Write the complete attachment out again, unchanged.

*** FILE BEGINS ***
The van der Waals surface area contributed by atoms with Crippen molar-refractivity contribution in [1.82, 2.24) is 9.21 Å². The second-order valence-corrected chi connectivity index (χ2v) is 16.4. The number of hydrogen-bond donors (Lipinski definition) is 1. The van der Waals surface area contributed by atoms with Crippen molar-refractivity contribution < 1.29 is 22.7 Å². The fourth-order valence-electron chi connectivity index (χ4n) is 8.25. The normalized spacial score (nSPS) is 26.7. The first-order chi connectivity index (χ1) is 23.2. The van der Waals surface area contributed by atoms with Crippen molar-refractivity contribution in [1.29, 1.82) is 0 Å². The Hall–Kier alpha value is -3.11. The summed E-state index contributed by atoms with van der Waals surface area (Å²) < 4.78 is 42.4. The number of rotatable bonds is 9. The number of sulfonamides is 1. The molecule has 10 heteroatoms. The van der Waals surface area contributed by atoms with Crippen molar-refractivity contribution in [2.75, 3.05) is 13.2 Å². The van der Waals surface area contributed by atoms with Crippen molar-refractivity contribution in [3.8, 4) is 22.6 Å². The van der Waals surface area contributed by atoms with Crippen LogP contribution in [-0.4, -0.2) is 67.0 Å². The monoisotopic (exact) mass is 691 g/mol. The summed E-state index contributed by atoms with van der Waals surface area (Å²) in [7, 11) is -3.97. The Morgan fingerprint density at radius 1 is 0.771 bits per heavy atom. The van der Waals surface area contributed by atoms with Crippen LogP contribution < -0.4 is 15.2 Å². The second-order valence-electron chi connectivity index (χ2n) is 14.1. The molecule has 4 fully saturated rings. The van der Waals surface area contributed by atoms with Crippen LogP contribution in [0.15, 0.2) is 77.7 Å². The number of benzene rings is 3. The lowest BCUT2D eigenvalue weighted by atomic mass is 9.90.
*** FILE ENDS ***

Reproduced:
The van der Waals surface area contributed by atoms with Crippen molar-refractivity contribution in [1.82, 2.24) is 9.21 Å². The second-order valence-corrected chi connectivity index (χ2v) is 16.4. The number of hydrogen-bond donors (Lipinski definition) is 1. The van der Waals surface area contributed by atoms with Crippen molar-refractivity contribution < 1.29 is 22.7 Å². The fourth-order valence-electron chi connectivity index (χ4n) is 8.25. The normalized spacial score (nSPS) is 26.7. The first-order chi connectivity index (χ1) is 23.2. The van der Waals surface area contributed by atoms with Crippen molar-refractivity contribution in [1.29, 1.82) is 0 Å². The Hall–Kier alpha value is -3.11. The summed E-state index contributed by atoms with van der Waals surface area (Å²) < 4.78 is 42.4. The number of rotatable bonds is 9. The number of sulfonamides is 1. The molecule has 10 heteroatoms. The van der Waals surface area contributed by atoms with Crippen molar-refractivity contribution in [2.75, 3.05) is 13.2 Å². The van der Waals surface area contributed by atoms with Crippen molar-refractivity contribution in [3.8, 4) is 22.6 Å². The van der Waals surface area contributed by atoms with Crippen LogP contribution in [-0.4, -0.2) is 67.0 Å². The monoisotopic (exact) mass is 691 g/mol. The summed E-state index contributed by atoms with van der Waals surface area (Å²) in [7, 11) is -3.97. The Morgan fingerprint density at radius 1 is 0.771 bits per heavy atom. The van der Waals surface area contributed by atoms with Crippen LogP contribution < -0.4 is 15.2 Å². The second-order valence-electron chi connectivity index (χ2n) is 14.1. The molecule has 4 fully saturated rings. The van der Waals surface area contributed by atoms with Crippen LogP contribution in [0.15, 0.2) is 77.7 Å². The number of benzene rings is 3. The lowest BCUT2D eigenvalue weighted by atomic mass is 9.90.